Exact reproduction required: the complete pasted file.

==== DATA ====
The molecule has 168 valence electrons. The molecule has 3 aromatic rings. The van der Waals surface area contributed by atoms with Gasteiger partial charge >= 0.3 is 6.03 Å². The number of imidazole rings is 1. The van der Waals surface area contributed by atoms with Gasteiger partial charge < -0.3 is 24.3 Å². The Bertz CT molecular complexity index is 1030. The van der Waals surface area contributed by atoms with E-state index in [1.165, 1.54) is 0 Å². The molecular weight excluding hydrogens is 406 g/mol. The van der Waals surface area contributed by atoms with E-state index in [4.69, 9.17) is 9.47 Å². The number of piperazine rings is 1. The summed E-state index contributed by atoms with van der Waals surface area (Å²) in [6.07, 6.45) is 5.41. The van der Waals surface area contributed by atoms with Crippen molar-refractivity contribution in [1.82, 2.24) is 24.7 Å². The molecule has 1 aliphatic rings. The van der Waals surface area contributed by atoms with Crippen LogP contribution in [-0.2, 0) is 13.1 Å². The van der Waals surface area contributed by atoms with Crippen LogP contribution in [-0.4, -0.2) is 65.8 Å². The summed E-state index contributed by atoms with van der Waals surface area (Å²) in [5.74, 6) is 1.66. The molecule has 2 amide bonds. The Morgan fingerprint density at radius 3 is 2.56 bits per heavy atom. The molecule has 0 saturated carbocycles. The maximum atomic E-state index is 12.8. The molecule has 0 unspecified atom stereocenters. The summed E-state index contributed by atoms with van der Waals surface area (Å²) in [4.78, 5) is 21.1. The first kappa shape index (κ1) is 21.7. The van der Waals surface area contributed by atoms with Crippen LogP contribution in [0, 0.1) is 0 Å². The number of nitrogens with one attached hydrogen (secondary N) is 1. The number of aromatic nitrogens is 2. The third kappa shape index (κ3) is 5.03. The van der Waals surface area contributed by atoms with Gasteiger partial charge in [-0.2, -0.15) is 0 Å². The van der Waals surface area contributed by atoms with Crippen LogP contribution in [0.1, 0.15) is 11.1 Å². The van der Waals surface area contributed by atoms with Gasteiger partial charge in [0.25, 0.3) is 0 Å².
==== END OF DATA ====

The molecule has 168 valence electrons. The molecule has 3 aromatic rings. The van der Waals surface area contributed by atoms with Gasteiger partial charge >= 0.3 is 6.03 Å². The number of imidazole rings is 1. The van der Waals surface area contributed by atoms with Gasteiger partial charge < -0.3 is 24.3 Å². The Bertz CT molecular complexity index is 1030. The van der Waals surface area contributed by atoms with E-state index in [1.165, 1.54) is 0 Å². The molecular weight excluding hydrogens is 406 g/mol. The van der Waals surface area contributed by atoms with E-state index in [4.69, 9.17) is 9.47 Å². The number of piperazine rings is 1. The summed E-state index contributed by atoms with van der Waals surface area (Å²) in [6.07, 6.45) is 5.41. The van der Waals surface area contributed by atoms with Crippen molar-refractivity contribution in [1.82, 2.24) is 24.7 Å². The molecule has 1 aliphatic rings. The van der Waals surface area contributed by atoms with Crippen LogP contribution in [-0.2, 0) is 13.1 Å². The van der Waals surface area contributed by atoms with Crippen LogP contribution in [-0.4, -0.2) is 65.8 Å². The summed E-state index contributed by atoms with van der Waals surface area (Å²) in [5.74, 6) is 1.66. The molecule has 2 amide bonds. The Morgan fingerprint density at radius 3 is 2.56 bits per heavy atom. The molecule has 0 saturated carbocycles. The maximum atomic E-state index is 12.8. The molecule has 0 unspecified atom stereocenters. The summed E-state index contributed by atoms with van der Waals surface area (Å²) in [4.78, 5) is 21.1. The first kappa shape index (κ1) is 21.7. The van der Waals surface area contributed by atoms with Crippen LogP contribution in [0, 0.1) is 0 Å². The number of nitrogens with one attached hydrogen (secondary N) is 1. The number of aromatic nitrogens is 2. The third kappa shape index (κ3) is 5.03. The van der Waals surface area contributed by atoms with Gasteiger partial charge in [-0.2, -0.15) is 0 Å². The van der Waals surface area contributed by atoms with Crippen LogP contribution in [0.1, 0.15) is 11.1 Å². The van der Waals surface area contributed by atoms with Gasteiger partial charge in [0.25, 0.3) is 0 Å².